- Right to Sue Letters
- Ninety Day Letters
- Filing in Agencies
- When to File in Court
- Finance and Attorney Fees
- Verdicts and Damages
Filing a lawsuit in court is often the only way to obtain justice for wrongs inflicted in the work place. The person filing the lawsuit is the plaintiff and the person, or company, being sued is the defendant. In a law suit the facts and law are presented in court and either a judge or a jury will decide upon a verdict. If the verdict is in favor of the plaintiff, the court will usually enter a judgment for an amount of money to be paid to the plaintiff for physical injury, emotional suffering, attorney fees, litigation costs, lost wages and other damages. Sometimes the plaintiff is awarded money as punitive damages, similar to a fine, as a deterrent. Amounts of money depend on a number of factors including the strength of the evidence, the degree of harm caused, the severity of wrongful behavior, and the amount of losses such as lost wages. If a verdict is for the defendant, the plaintiff will get no money for that claim and may be required to pay the defendant for costs and expenses.
A lawsuit can be an extremely expensive undertaking for both the plaintiff and the defendant. Attorney’s fees can be substantial as can incidental costs such as court fees, expert witness fees, court reporter fees, and civil process fees. These can run into hundreds of thousands of dollars. The plaintiff, having the burden of proving the case, often bears the brunt of initial expenses. Because many plaintiffs cannot afford to hire an attorney the law provides ways for plaintiffs to bring law suits they could not otherwise afford. Among these are contingency fee agreements, whereby the plaintiff’s attorney is paid only if money damages are recovered. A contingency fee typically involves a percentage of the amount recovered being paid to that attorney. Other provisions, such as the payment of costs and attorney fees to the prevailing party, may also provide greater access to justice for a lower income plaintiff.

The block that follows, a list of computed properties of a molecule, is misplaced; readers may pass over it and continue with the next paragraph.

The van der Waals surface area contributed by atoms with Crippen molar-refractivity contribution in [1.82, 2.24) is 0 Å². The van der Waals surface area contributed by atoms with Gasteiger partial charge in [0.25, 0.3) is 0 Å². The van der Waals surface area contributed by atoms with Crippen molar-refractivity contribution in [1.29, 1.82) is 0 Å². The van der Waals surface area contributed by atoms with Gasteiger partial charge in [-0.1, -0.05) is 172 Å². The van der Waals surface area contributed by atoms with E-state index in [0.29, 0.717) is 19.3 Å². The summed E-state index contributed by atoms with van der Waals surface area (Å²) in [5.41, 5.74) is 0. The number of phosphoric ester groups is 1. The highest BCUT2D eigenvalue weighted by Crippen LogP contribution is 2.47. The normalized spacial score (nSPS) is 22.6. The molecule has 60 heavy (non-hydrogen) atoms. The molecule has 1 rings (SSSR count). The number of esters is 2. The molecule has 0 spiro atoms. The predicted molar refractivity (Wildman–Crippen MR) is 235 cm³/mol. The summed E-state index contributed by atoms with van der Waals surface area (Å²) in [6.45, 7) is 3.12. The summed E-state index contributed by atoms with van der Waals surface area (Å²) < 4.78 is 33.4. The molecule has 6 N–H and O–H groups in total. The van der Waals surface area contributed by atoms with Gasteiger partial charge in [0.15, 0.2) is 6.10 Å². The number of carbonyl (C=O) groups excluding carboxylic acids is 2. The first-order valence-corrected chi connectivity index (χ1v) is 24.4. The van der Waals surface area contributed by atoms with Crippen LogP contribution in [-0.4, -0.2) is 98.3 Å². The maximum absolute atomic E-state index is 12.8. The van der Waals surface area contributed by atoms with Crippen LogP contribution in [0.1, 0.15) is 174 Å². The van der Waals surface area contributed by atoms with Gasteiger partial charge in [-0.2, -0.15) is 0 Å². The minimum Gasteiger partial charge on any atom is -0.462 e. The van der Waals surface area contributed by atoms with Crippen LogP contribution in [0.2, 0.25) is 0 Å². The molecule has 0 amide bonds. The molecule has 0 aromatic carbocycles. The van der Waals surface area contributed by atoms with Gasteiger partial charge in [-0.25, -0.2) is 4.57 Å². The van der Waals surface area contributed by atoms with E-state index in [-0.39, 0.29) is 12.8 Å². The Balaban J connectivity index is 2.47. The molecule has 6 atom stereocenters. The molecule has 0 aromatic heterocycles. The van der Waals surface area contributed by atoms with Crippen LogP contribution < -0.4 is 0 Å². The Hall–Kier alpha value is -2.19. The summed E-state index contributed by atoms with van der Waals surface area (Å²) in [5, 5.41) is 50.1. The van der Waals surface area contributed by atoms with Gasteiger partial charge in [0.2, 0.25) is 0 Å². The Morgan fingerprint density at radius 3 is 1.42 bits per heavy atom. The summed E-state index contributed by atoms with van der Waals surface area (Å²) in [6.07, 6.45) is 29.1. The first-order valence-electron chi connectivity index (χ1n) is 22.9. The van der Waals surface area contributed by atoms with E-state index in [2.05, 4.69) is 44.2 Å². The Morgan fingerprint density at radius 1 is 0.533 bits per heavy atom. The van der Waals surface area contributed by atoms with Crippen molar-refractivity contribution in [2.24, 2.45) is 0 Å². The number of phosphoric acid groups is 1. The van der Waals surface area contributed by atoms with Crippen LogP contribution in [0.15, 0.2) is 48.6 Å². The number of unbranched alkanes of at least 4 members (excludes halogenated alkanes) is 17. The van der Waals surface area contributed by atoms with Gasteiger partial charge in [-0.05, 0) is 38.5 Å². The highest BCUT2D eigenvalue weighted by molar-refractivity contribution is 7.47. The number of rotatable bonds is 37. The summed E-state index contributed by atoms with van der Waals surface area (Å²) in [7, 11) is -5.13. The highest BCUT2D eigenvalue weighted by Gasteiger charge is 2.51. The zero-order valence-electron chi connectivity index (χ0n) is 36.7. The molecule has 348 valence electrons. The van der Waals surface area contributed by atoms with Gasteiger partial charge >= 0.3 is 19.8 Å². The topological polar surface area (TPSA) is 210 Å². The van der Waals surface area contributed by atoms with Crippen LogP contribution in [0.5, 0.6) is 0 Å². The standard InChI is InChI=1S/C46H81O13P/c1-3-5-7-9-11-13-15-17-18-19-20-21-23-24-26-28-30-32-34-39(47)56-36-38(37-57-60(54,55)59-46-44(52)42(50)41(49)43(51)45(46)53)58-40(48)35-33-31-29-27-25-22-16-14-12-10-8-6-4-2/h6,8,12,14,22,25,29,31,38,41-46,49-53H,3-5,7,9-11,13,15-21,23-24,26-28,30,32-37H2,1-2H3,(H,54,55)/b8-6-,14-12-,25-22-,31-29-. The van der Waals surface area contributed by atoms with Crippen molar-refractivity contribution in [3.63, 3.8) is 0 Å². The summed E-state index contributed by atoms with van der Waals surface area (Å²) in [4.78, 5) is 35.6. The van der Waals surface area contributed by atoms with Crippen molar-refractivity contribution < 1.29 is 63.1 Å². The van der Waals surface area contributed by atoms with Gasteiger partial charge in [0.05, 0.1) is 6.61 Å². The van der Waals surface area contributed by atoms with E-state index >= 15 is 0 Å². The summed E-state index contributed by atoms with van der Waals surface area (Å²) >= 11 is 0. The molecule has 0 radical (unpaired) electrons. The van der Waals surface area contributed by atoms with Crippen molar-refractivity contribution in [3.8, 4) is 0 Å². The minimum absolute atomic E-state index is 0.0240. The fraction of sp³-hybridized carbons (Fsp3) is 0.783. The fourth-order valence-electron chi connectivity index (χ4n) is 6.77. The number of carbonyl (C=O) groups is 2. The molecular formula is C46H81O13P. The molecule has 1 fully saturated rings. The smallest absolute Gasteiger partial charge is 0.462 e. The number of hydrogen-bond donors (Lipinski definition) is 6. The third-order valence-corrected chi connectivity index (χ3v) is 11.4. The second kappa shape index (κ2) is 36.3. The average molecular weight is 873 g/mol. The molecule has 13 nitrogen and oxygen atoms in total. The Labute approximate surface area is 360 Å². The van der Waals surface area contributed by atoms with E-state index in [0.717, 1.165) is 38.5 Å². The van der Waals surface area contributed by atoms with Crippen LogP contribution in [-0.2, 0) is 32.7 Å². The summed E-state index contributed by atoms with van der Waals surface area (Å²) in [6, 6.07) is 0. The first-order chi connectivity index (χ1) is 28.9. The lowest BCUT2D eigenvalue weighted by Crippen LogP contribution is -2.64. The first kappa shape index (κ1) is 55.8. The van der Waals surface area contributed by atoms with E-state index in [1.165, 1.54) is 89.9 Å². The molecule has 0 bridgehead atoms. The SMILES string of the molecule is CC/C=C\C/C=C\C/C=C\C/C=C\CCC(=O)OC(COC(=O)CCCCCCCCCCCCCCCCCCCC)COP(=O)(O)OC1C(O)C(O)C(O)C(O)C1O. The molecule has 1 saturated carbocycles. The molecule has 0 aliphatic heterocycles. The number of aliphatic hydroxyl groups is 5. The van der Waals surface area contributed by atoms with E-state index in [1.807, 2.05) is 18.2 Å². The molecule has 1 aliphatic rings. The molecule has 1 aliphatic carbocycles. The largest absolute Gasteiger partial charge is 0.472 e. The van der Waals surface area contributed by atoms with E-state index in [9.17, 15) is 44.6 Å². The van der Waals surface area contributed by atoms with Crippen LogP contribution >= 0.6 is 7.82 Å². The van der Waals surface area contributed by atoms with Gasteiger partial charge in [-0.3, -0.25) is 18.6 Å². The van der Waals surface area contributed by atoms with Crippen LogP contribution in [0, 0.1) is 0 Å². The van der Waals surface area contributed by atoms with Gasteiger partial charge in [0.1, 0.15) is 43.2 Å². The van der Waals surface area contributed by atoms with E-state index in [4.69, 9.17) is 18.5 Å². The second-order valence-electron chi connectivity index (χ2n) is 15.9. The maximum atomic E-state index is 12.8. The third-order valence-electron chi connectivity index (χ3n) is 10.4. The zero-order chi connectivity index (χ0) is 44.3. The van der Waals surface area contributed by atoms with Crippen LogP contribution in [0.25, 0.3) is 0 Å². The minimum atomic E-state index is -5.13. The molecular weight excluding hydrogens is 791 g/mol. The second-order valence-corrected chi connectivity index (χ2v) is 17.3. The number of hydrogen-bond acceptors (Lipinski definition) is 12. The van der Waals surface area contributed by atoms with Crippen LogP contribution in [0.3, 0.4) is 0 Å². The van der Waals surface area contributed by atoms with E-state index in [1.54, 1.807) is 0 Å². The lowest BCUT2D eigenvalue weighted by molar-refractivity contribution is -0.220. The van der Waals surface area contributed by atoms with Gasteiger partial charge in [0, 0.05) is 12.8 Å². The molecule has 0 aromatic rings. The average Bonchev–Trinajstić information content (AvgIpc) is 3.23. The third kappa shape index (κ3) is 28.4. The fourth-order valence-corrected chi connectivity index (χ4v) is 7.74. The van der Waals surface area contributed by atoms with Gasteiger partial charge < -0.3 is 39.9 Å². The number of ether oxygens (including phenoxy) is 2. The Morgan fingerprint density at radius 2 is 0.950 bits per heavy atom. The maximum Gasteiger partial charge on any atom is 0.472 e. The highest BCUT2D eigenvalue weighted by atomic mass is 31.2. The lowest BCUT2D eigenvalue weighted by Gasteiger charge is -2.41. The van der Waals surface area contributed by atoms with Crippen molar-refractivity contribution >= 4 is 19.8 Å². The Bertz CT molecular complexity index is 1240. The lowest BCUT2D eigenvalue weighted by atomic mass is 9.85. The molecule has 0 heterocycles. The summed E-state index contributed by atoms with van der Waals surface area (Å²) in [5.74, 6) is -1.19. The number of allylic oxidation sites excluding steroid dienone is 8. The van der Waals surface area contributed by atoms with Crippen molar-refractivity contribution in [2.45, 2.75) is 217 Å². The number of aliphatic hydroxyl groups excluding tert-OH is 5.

The legal right to file a law suit varies depending upon the applicable law, the facts, the elapsed time, and the venue where the facts took place.
In some civil rights cases, administrative proceedings must be completed before a case can be tried in court. For example, many discrimination cases must first with the Equal Employment Opportunity Commission (EEOC) or its state agency equivalent. There is a time limit within which a claim must be filed with the EEOC. Depending upon the jurisdiction, it can be as little as 180 days after the discriminatory act. In these cases the EEOC must be given time to investigate, evaluate, and if appropriate, assist the parties in settling the claim. During that time a lawsuit may not be filed.
The EEOC may issue a right-to-sue letter, also called a ninety-day-letter. A 90 day letter issued by the EEOC says that the EEOC is not going to pursue the matter further and the claimant may file a case in court. The case must be filed within 90 days, after the letter is received, or the claim is lost.
Anyone who receives a 90 day letter from the EEOC should consult legal counsel at once. It takes significant time and work to prepare a case for filing in court and ninety days leaves no time for delay. If the case is to be filed in court, preparations should commence immediately after the 90 day letter is issued.